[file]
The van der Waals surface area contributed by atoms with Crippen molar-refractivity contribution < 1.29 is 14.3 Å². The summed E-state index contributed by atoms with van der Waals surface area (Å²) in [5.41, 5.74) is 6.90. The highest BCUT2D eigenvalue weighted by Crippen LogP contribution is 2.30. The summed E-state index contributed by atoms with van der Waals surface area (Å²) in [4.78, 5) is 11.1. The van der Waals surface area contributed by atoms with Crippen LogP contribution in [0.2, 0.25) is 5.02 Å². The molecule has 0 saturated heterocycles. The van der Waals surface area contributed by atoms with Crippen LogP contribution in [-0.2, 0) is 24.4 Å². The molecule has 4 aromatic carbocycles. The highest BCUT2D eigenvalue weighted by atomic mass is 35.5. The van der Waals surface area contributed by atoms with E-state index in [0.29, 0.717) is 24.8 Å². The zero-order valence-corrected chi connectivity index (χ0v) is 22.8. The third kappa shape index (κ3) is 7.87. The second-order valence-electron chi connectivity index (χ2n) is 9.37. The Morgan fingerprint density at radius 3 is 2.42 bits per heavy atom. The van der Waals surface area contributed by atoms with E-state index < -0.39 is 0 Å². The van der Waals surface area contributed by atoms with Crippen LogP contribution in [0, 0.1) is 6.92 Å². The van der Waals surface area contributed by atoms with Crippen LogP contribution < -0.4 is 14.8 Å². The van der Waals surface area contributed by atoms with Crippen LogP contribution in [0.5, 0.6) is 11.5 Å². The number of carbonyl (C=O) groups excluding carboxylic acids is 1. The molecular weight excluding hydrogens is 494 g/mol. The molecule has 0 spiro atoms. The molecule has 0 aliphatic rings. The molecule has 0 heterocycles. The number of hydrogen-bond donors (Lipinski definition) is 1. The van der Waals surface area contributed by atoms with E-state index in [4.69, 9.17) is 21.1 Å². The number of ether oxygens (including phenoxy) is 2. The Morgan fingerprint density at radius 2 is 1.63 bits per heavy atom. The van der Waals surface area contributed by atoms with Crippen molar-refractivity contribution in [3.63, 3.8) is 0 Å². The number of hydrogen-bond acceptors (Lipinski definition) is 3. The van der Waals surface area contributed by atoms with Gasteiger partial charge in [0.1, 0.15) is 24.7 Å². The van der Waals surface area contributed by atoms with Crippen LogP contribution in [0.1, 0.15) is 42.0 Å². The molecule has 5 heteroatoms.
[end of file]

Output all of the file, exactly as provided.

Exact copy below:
The van der Waals surface area contributed by atoms with Crippen molar-refractivity contribution < 1.29 is 14.3 Å². The summed E-state index contributed by atoms with van der Waals surface area (Å²) in [5.41, 5.74) is 6.90. The highest BCUT2D eigenvalue weighted by Crippen LogP contribution is 2.30. The summed E-state index contributed by atoms with van der Waals surface area (Å²) in [4.78, 5) is 11.1. The van der Waals surface area contributed by atoms with Crippen LogP contribution in [0.2, 0.25) is 5.02 Å². The molecule has 0 saturated heterocycles. The van der Waals surface area contributed by atoms with Crippen LogP contribution in [-0.2, 0) is 24.4 Å². The molecule has 4 aromatic carbocycles. The highest BCUT2D eigenvalue weighted by atomic mass is 35.5. The van der Waals surface area contributed by atoms with E-state index in [0.29, 0.717) is 24.8 Å². The zero-order valence-corrected chi connectivity index (χ0v) is 22.8. The third kappa shape index (κ3) is 7.87. The second-order valence-electron chi connectivity index (χ2n) is 9.37. The Morgan fingerprint density at radius 3 is 2.42 bits per heavy atom. The van der Waals surface area contributed by atoms with E-state index < -0.39 is 0 Å². The van der Waals surface area contributed by atoms with Crippen LogP contribution in [0, 0.1) is 6.92 Å². The van der Waals surface area contributed by atoms with Crippen LogP contribution < -0.4 is 14.8 Å². The van der Waals surface area contributed by atoms with Crippen LogP contribution in [0.5, 0.6) is 11.5 Å². The number of carbonyl (C=O) groups excluding carboxylic acids is 1. The molecular weight excluding hydrogens is 494 g/mol. The molecule has 0 spiro atoms. The molecule has 0 aliphatic rings. The molecule has 0 heterocycles. The number of hydrogen-bond donors (Lipinski definition) is 1. The van der Waals surface area contributed by atoms with E-state index in [4.69, 9.17) is 21.1 Å². The number of ether oxygens (including phenoxy) is 2. The Morgan fingerprint density at radius 2 is 1.63 bits per heavy atom. The van der Waals surface area contributed by atoms with Crippen molar-refractivity contribution in [3.63, 3.8) is 0 Å². The number of hydrogen-bond acceptors (Lipinski definition) is 3. The van der Waals surface area contributed by atoms with Gasteiger partial charge in [0.1, 0.15) is 24.7 Å². The van der Waals surface area contributed by atoms with Crippen LogP contribution in [0.1, 0.15) is 42.0 Å². The molecule has 5 heteroatoms.